Jammu attack: Air Force plans to buy anti-drone systems with laser weapons
The Air Force has said in its Request for Information that it wants to acquire 10 anti-drone systems. It has also listed specifications for the counter unmanned aircraft systems.
The Indian Air Force (IAF) has initiated a process of acquiring 10 anti-drone systems, news agency ANI reported. The IAF will deploy these systems at different airbases and has asked vendors to provide a multi-sensor, multi-kill solution to enforce effectively, the ANI report further said.
The decision comes days after a drone attack on the IAF base in Jammu. Pakistan based terror group Lashkar-e-Taiba (LeT) is believed to be behind the attack on June 27.
The IAF has said in its Request for Information (RFI) that the indigenous anti-drone system should be Laser-based Directed Energy Weapon. The IAF further has mandated that all the 10 counter unmanned aircraft systems (CUAS) are required in mobile configuration mounted on indigenous vehicles with cross-country capability. They should be able to mount on rooftop/open ground.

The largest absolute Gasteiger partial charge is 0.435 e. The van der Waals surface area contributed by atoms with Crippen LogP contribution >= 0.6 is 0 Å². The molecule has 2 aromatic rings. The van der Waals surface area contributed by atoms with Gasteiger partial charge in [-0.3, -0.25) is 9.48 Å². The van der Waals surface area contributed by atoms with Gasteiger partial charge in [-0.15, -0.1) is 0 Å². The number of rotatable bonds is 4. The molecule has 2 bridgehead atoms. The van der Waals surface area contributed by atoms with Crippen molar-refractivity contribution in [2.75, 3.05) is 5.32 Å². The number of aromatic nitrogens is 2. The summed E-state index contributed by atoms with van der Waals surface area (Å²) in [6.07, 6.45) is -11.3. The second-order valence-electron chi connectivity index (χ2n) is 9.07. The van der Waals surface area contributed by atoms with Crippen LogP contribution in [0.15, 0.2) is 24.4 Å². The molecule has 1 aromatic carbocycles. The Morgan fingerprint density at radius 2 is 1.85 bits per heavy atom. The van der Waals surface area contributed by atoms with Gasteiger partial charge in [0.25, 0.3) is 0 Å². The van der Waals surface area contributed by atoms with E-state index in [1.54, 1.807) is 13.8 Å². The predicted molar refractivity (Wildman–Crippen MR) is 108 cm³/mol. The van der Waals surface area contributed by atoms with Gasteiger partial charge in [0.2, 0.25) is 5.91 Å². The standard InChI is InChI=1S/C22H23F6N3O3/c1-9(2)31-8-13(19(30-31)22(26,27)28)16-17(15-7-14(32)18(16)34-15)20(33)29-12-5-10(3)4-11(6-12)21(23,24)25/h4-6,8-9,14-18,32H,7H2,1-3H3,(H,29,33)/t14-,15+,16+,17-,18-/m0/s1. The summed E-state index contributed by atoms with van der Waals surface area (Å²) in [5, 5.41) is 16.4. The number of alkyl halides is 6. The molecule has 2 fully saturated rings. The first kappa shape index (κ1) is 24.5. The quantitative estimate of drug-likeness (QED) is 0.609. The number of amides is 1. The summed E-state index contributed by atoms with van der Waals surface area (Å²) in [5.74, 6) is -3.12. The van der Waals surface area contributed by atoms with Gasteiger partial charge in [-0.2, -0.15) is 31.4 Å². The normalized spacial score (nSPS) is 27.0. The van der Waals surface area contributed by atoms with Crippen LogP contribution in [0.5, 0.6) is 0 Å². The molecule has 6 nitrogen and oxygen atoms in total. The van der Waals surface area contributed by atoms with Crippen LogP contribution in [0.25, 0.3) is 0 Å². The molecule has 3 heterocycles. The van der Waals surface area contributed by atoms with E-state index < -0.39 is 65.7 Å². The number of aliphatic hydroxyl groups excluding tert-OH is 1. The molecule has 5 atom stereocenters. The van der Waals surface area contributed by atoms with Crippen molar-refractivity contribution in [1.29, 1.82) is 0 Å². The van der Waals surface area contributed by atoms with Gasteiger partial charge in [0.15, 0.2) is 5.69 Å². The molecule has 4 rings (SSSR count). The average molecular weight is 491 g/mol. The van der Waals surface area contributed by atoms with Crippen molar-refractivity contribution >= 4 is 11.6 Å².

Hindustan Times had reported earlier this month that India needs to acquire latest anti-drone technologies as terrorists and Maoists have started using stand-off weapons.
Since 2020, the Border Security Force (BSF) has recorded no less than 99 drone sightings on the western borders - from Jammu and Kashmir to Gujarat.
Army chief General Manoj Mukund Naravane said last week that drones have emerged as clear and present danger. He said that easy availability of drones allowed both state and non-state actors to use them, increasing the challenges faced by the security forces.
“Drones will increasingly be used in all sorts of combat in future by state and non-state actors. We will have to factor it in our future planning,” the army chief said at a seminar organised by the Global Counter Terrorism Council, a think tank.
He said that building drones was akin to a “DIY project that could be tackled at home”.
Chief of defence staff (CDS) General Bipin Rawat also echoed similar sentiments. “You have to be prepared for all this and yet at the same time send a strong message that if anything of this nature, whether in grey zone or in the hybrid domain, damages our assets and affects our national security, we should reserve the right to respond at a place and time of our choosing and in a manner in which we wish to respond,” Rawat said at the same seminar.
The Jammu attack was the first instance of a drone being used to carry out such an operation in the country by terrorists from across the border.